Progress on Veteran Affairs Backlog Is an Illusion

August 29, 2013

President Obama's claim that the Department of Veterans Affairs (VA) is "turning the tide" on backlogged disability claims is premature because the costly push to bring the numbers down is unsustainable and could doom those seeking benefits to years-long waits in appeals, according to veterans' advocates, says the Washington Examiner.

Drops in both the number and percentage of disability claims considered backlogged because they are more than 125 days old are real. But they have come at a high price in mandatory overtime and accuracy, representatives of veterans groups say.

  • There also are worries that the VA is using statistical or administrative tricks to bring down the numbers by changing what is counted and shifting staff from other critical areas such as appeals.
  • The backlog was defined by VA Secretary Eric Shinseki shortly after he took office in 2009. He vowed that all claims tied to military service would be processed within 125 days with 98 percent accuracy by 2015.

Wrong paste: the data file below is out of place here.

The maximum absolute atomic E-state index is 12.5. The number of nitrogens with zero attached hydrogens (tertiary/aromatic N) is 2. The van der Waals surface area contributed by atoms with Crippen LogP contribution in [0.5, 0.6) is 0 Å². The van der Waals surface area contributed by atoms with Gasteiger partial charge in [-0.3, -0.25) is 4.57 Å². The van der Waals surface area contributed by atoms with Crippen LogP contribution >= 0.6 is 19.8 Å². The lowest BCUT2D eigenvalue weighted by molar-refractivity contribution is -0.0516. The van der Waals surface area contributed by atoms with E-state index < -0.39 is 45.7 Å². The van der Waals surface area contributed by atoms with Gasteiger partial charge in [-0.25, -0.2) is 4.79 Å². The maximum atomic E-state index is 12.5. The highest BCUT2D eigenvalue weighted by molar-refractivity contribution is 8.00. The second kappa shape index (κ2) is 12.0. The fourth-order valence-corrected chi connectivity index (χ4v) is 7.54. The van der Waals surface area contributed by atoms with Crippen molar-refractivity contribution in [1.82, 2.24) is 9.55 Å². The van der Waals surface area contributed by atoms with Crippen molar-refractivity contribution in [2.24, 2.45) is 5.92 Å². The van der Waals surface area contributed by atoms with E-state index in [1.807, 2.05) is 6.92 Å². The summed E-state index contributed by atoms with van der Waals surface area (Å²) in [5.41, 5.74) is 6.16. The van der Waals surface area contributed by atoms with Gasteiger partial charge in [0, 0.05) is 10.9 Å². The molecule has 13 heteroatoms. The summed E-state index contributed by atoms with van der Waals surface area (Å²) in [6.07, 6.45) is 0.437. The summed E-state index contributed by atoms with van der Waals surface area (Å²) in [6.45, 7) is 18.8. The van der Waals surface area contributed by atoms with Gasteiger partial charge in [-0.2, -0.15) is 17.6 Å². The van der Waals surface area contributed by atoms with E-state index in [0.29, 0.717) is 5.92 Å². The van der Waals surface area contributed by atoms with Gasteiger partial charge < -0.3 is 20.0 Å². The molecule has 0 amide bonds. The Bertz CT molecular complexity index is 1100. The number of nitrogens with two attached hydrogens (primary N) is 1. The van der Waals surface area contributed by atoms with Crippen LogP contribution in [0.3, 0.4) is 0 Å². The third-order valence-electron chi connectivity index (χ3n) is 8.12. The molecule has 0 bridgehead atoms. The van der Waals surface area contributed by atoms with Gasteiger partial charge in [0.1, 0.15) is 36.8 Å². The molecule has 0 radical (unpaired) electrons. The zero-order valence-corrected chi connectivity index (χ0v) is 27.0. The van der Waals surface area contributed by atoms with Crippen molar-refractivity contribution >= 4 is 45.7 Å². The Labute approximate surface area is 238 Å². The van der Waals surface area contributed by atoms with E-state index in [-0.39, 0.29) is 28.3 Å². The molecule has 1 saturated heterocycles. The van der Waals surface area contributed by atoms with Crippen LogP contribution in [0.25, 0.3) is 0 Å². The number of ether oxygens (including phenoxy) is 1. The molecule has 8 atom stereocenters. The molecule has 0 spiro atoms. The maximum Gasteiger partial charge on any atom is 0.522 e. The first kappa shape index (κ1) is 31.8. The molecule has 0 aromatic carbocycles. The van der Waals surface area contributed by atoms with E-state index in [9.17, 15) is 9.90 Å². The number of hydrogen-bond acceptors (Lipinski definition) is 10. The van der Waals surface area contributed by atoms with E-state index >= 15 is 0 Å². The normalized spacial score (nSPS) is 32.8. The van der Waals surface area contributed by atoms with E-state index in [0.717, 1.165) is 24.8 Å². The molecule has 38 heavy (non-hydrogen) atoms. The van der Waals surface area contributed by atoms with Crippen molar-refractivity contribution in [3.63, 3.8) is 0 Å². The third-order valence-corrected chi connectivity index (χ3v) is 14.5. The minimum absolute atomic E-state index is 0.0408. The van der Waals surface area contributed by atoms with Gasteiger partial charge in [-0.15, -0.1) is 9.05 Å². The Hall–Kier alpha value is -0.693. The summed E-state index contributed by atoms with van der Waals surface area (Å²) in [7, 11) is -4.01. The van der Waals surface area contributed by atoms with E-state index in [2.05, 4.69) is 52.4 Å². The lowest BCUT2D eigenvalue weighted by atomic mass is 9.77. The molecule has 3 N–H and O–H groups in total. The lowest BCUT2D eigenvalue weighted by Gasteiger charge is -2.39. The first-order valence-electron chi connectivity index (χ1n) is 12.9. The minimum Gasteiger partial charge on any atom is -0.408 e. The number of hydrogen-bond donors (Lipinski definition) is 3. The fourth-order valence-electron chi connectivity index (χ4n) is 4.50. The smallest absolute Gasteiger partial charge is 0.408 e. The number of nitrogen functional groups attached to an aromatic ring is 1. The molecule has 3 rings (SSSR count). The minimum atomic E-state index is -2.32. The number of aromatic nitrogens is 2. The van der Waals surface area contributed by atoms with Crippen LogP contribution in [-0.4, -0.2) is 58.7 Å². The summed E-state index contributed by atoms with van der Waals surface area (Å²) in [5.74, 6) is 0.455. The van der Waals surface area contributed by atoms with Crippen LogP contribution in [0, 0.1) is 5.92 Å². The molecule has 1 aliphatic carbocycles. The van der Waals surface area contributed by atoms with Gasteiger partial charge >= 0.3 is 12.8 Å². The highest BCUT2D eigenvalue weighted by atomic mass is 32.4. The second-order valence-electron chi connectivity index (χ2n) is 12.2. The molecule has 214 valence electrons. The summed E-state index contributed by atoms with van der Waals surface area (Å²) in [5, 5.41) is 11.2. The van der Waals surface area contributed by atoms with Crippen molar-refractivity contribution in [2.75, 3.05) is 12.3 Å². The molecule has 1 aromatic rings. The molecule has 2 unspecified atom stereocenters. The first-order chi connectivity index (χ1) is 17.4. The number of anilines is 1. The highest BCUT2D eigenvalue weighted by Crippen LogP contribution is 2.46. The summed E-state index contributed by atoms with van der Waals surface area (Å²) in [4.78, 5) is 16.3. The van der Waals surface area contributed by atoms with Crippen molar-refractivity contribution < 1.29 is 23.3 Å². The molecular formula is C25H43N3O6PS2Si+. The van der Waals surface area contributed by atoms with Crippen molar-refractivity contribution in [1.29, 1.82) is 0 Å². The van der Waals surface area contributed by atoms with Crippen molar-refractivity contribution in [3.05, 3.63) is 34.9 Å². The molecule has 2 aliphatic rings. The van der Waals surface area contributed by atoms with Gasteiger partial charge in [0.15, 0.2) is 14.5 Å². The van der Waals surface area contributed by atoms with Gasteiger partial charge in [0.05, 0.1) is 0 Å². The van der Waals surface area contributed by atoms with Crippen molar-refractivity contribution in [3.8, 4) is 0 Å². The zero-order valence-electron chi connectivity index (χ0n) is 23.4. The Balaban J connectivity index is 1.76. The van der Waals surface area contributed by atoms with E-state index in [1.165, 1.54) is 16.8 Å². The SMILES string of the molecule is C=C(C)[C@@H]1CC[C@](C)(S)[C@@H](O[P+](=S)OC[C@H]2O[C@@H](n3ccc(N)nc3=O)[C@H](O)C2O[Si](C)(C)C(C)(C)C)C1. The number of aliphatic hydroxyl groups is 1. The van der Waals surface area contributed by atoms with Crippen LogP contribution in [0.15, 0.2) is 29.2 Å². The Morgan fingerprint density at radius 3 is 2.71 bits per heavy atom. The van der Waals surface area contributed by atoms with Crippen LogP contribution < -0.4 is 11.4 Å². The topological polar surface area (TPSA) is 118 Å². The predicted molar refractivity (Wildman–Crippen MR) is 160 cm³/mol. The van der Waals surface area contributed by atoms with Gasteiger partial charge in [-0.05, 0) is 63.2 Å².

• In August 2010, Obama called it a "moral obligation" to ensure disabled veterans got a quick resolution to their claims in a speech to the Disabled American Veterans.
  • Since then the backlog has ballooned. It peaked in March 2013, when there were more than 600,000 backlogged claims, about 70 percent of the total inventory.

By then, VA was under intense pressure from Congress, veterans groups, the media and the public to bring those numbers down. It launched a series of initiatives, including prioritizing older cases and mandating overtime for claims processors. Now the numbers are dropping. The most recent report shows there are 479,926 backlogged claims, about 62.6 percent of the total.

  • One quick fix announced in May was to require about 10,000 claims processors to work at least 20 hours of overtime per month. That is expected to cost about $44 million through Sept. 30, when the requirement ends, according to the VA.
  • That raises questions about whether the overtime was a temporary fix to respond to political pressure, says Rep. Jeff Miller, R-Fla., chairman of the House Committee on Veterans' Affairs.

Agency officials say about 70 percent of the claims were approved, which is comparable to approval rates on standard claims. But that number is misleading, according to veterans' representatives. If a veteran has multiple medical conditions, and the VA grants benefits for only one, the agency considers the claim to be approved and closed.

Source: Mark Flatten, "VA Progress on Claims Backlog Is a Statistical Illusion, Vets Groups Say," Washington Examiner, August 20, 2013.

 

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